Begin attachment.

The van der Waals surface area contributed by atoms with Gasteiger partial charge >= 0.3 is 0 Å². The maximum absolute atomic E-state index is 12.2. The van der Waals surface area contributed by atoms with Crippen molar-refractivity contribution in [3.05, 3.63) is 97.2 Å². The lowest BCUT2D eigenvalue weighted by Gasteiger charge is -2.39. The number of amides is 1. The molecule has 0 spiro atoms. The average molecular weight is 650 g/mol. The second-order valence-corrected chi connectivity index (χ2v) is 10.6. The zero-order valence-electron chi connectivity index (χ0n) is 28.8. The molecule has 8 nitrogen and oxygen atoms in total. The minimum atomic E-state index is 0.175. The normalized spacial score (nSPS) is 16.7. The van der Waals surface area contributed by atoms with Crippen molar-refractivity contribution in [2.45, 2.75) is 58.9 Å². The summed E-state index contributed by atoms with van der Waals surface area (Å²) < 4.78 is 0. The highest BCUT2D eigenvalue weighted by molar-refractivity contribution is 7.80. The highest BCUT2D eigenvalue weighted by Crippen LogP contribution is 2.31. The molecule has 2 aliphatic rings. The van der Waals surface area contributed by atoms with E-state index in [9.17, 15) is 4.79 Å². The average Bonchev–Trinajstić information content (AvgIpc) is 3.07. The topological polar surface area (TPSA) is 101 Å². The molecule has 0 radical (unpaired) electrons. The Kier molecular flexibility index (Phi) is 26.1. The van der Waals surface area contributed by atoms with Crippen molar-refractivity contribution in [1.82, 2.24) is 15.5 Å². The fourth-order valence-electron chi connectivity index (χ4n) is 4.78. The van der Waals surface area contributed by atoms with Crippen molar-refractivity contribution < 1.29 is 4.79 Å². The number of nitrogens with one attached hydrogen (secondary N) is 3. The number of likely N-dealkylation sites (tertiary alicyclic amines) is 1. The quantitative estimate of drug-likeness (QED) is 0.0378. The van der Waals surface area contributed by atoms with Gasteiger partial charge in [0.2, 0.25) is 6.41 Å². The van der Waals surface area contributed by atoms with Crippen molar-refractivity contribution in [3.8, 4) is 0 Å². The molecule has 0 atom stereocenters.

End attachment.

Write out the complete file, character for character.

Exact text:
The van der Waals surface area contributed by atoms with Gasteiger partial charge >= 0.3 is 0 Å². The maximum absolute atomic E-state index is 12.2. The van der Waals surface area contributed by atoms with Crippen molar-refractivity contribution in [3.05, 3.63) is 97.2 Å². The lowest BCUT2D eigenvalue weighted by Gasteiger charge is -2.39. The number of amides is 1. The molecule has 0 spiro atoms. The average molecular weight is 650 g/mol. The second-order valence-corrected chi connectivity index (χ2v) is 10.6. The zero-order valence-electron chi connectivity index (χ0n) is 28.8. The molecule has 8 nitrogen and oxygen atoms in total. The minimum atomic E-state index is 0.175. The normalized spacial score (nSPS) is 16.7. The van der Waals surface area contributed by atoms with Crippen molar-refractivity contribution in [2.45, 2.75) is 58.9 Å². The summed E-state index contributed by atoms with van der Waals surface area (Å²) < 4.78 is 0. The highest BCUT2D eigenvalue weighted by molar-refractivity contribution is 7.80. The highest BCUT2D eigenvalue weighted by Crippen LogP contribution is 2.31. The molecule has 2 aliphatic rings. The van der Waals surface area contributed by atoms with E-state index in [9.17, 15) is 4.79 Å². The average Bonchev–Trinajstić information content (AvgIpc) is 3.07. The topological polar surface area (TPSA) is 101 Å². The molecule has 0 radical (unpaired) electrons. The Kier molecular flexibility index (Phi) is 26.1. The van der Waals surface area contributed by atoms with Crippen molar-refractivity contribution in [1.82, 2.24) is 15.5 Å². The fourth-order valence-electron chi connectivity index (χ4n) is 4.78. The van der Waals surface area contributed by atoms with Crippen molar-refractivity contribution < 1.29 is 4.79 Å². The number of nitrogens with one attached hydrogen (secondary N) is 3. The number of likely N-dealkylation sites (tertiary alicyclic amines) is 1. The quantitative estimate of drug-likeness (QED) is 0.0378. The van der Waals surface area contributed by atoms with Gasteiger partial charge in [0.2, 0.25) is 6.41 Å². The van der Waals surface area contributed by atoms with Crippen molar-refractivity contribution in [3.8, 4) is 0 Å². The molecule has 0 atom stereocenters.